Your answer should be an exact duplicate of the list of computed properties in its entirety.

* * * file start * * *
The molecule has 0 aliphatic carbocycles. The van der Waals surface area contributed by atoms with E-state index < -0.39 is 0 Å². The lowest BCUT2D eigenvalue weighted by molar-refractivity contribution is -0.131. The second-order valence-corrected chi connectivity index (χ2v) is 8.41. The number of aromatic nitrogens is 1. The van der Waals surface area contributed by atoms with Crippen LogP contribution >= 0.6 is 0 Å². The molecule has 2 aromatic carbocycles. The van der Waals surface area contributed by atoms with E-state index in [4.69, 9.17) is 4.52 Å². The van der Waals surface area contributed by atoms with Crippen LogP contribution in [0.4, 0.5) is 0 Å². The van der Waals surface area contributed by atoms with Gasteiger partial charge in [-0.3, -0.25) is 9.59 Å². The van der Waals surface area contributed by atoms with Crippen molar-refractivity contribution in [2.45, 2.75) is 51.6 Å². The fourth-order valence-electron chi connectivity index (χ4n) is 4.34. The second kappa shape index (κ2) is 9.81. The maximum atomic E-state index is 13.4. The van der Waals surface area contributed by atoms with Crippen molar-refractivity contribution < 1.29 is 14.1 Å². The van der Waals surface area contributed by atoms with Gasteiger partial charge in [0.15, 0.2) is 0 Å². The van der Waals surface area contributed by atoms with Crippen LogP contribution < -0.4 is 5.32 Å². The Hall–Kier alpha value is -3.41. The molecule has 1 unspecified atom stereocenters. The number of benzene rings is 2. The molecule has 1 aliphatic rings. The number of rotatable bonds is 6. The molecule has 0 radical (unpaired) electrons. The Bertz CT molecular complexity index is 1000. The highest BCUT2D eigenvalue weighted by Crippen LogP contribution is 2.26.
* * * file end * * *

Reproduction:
The molecule has 0 aliphatic carbocycles. The van der Waals surface area contributed by atoms with E-state index < -0.39 is 0 Å². The lowest BCUT2D eigenvalue weighted by molar-refractivity contribution is -0.131. The second-order valence-corrected chi connectivity index (χ2v) is 8.41. The number of aromatic nitrogens is 1. The van der Waals surface area contributed by atoms with Crippen LogP contribution >= 0.6 is 0 Å². The molecule has 2 aromatic carbocycles. The van der Waals surface area contributed by atoms with E-state index in [4.69, 9.17) is 4.52 Å². The van der Waals surface area contributed by atoms with Crippen LogP contribution in [0.4, 0.5) is 0 Å². The van der Waals surface area contributed by atoms with Gasteiger partial charge in [-0.3, -0.25) is 9.59 Å². The van der Waals surface area contributed by atoms with Crippen molar-refractivity contribution in [2.45, 2.75) is 51.6 Å². The fourth-order valence-electron chi connectivity index (χ4n) is 4.34. The second kappa shape index (κ2) is 9.81. The maximum atomic E-state index is 13.4. The van der Waals surface area contributed by atoms with Crippen molar-refractivity contribution < 1.29 is 14.1 Å². The van der Waals surface area contributed by atoms with Gasteiger partial charge in [0.15, 0.2) is 0 Å². The van der Waals surface area contributed by atoms with Crippen LogP contribution < -0.4 is 5.32 Å². The Hall–Kier alpha value is -3.41. The molecule has 1 unspecified atom stereocenters. The number of benzene rings is 2. The molecule has 1 aliphatic rings. The number of rotatable bonds is 6. The molecule has 0 radical (unpaired) electrons. The Bertz CT molecular complexity index is 1000. The highest BCUT2D eigenvalue weighted by Crippen LogP contribution is 2.26.